Digital forensics specialists report a new attack method consisting of the use of WAV audio files to hide and deliver backdoors and software for the mining of the Monero cryptocurrency on infected systems.
Other variants of this method injected malware by hiding their payloads in JPEG or PNG image files using steganography, a technique widely used by threat actors to hide the malware, so it is curious that this group of hackers has chosen deliver your payloads using malicious audio files.
Last June, Digital forensics specialists at Symantec detected a cell from Turla, a group of Kremlin-backed hackers (also known as Venomous Bear or Wterburg) handing victims the payload that contained the backdoor Metasploit Meterpreter using an audio track in WAV format.
Now, researchers have discovered that an identical steganography method is used to infect devices with XMRig mining software and Metaploit reverse shell code. “These WAV format files are combined with a powerful component to decode and execute the malicious content, which is hidden among the data in the audio file”, the experts mention.
When played, a seemingly conventional music archive could be seen, while other collected samples contained only static. When thoroughly analyzed, the experts detected the payloads of Metasploit and XMRig: “Hackers were planning a cryptojacking and C&C reverse connection operation of considerable scope”, the experts add.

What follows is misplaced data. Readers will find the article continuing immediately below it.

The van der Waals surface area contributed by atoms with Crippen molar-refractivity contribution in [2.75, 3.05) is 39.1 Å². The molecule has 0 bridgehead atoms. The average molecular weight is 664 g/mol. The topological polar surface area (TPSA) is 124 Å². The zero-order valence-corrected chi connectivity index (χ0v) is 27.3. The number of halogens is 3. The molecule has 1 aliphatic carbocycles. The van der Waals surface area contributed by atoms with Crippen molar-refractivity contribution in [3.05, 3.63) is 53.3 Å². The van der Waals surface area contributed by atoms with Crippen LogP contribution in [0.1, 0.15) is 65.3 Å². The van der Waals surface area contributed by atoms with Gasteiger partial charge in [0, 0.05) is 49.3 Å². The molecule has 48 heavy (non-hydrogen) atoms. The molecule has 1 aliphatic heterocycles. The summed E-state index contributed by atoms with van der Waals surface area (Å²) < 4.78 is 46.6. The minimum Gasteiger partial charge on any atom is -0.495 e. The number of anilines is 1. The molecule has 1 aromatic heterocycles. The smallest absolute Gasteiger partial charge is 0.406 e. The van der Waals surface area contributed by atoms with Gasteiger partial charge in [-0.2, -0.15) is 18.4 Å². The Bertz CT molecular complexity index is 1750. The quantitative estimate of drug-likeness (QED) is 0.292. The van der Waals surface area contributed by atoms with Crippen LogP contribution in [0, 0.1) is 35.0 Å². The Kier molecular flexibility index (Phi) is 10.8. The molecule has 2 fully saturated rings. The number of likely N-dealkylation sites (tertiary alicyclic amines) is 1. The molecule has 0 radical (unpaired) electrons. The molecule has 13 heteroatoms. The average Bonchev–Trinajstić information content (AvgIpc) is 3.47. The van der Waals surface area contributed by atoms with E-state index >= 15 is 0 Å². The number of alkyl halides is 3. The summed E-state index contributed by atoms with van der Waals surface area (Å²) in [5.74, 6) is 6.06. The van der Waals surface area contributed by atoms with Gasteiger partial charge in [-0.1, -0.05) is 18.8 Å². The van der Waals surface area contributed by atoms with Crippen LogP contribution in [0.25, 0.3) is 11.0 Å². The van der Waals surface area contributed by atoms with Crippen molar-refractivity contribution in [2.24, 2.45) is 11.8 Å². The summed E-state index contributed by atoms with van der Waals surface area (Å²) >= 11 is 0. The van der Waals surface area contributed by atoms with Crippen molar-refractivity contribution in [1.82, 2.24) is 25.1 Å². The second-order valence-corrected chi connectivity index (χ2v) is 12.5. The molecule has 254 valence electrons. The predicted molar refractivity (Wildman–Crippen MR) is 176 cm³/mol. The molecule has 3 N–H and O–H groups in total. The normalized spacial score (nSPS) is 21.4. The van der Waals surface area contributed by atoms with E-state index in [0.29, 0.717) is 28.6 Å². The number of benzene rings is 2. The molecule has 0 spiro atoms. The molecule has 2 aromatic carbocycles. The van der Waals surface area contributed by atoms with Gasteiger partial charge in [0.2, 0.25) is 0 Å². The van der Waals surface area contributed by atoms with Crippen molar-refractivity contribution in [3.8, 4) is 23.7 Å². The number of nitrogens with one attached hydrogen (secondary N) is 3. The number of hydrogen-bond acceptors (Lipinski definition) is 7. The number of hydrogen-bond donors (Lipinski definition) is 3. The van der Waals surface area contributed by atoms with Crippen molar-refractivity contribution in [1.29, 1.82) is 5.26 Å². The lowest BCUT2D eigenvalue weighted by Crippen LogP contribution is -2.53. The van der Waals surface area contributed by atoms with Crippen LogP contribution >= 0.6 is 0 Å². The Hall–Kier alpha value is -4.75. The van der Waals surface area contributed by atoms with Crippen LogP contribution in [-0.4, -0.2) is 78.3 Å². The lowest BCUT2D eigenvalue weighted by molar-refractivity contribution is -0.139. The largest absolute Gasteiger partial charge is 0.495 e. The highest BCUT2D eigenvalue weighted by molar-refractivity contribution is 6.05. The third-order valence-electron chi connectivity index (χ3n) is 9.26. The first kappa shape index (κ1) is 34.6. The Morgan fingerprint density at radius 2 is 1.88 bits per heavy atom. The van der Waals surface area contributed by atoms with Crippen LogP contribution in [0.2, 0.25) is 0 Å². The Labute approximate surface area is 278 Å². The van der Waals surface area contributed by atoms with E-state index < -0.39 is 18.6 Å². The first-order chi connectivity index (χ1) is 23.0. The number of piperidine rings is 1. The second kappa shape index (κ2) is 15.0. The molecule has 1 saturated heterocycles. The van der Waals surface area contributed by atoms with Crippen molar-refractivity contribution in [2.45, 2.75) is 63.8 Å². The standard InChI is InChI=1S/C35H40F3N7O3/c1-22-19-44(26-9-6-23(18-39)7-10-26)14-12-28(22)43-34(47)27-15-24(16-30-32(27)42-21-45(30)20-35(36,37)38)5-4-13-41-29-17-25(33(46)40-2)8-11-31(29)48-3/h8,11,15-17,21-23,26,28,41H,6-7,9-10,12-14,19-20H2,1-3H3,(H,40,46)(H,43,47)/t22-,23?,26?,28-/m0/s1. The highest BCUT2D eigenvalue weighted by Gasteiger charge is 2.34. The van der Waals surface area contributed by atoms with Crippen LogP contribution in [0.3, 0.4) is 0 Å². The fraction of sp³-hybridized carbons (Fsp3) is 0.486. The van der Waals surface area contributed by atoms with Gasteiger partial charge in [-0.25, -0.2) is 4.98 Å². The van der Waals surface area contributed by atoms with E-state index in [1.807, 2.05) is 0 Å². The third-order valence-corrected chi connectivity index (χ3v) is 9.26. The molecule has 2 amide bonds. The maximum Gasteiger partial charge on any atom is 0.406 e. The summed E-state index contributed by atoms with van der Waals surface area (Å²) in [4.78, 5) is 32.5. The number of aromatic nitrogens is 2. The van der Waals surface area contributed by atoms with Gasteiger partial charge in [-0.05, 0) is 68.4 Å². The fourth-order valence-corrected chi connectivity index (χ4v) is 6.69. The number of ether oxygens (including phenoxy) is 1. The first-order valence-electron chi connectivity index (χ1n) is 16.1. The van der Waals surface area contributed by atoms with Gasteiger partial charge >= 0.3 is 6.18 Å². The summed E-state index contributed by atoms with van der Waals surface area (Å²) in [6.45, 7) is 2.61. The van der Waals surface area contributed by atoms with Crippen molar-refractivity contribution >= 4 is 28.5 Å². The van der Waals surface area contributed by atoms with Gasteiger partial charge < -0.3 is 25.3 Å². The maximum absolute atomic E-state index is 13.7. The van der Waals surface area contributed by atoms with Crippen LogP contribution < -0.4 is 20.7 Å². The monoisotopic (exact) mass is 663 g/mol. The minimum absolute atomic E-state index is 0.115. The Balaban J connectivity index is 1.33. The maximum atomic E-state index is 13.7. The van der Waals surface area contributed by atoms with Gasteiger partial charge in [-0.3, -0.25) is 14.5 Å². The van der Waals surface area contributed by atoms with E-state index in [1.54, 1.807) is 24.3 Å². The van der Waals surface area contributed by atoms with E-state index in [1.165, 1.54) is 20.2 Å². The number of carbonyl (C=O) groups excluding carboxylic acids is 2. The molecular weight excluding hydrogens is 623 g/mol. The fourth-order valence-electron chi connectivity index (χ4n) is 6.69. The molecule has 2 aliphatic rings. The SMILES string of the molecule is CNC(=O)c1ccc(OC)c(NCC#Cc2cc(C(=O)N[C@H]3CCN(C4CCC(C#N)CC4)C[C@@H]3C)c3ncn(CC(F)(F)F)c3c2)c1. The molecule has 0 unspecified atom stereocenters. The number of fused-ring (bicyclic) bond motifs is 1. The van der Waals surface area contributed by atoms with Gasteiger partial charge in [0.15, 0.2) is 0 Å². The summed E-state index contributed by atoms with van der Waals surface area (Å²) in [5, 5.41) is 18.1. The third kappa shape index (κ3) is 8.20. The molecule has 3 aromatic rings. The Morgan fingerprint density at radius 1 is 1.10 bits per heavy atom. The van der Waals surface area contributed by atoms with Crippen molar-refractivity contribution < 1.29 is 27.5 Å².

During the analysis, digital forensics experts found that payloads were decoded and executed in three different ways:
- Using loaders that use less significant bit (LSB) steganography to decode and run a PE file
- Loaders that use a rand-()based decoding algorithm to decode and run a PE file
- With loaders that use a rand-() based decoding algorithm to decode and run shellcode
Any of these three methods allows threat actors to successfully hide payloads within any file; they should only avoid corrupting the structure and processing of the container format. In addition, implementing this approach adds a new obfuscation layer, as the code-behind is only revealed in memory, making the payload very difficult to detect.
Although this method of attack is the same used by the Turla hacker group, the digital forensics experts at the International Institute of Cyber Security (IICS) consider it to be somewhat hasty to attribute all these attacks to the same group, since they virtually any hacker could use similar tools and methods.
He is a well-known expert in mobile security and malware analysis. He studied Computer Science at NYU and started working as a cyber security analyst in 2003. He is actively working as an anti-malware expert. He also worked for security companies like Kaspersky Lab. His everyday job includes researching about new malware and cyber security incidents. Also he has deep level of knowledge in mobile security and mobile vulnerabilities.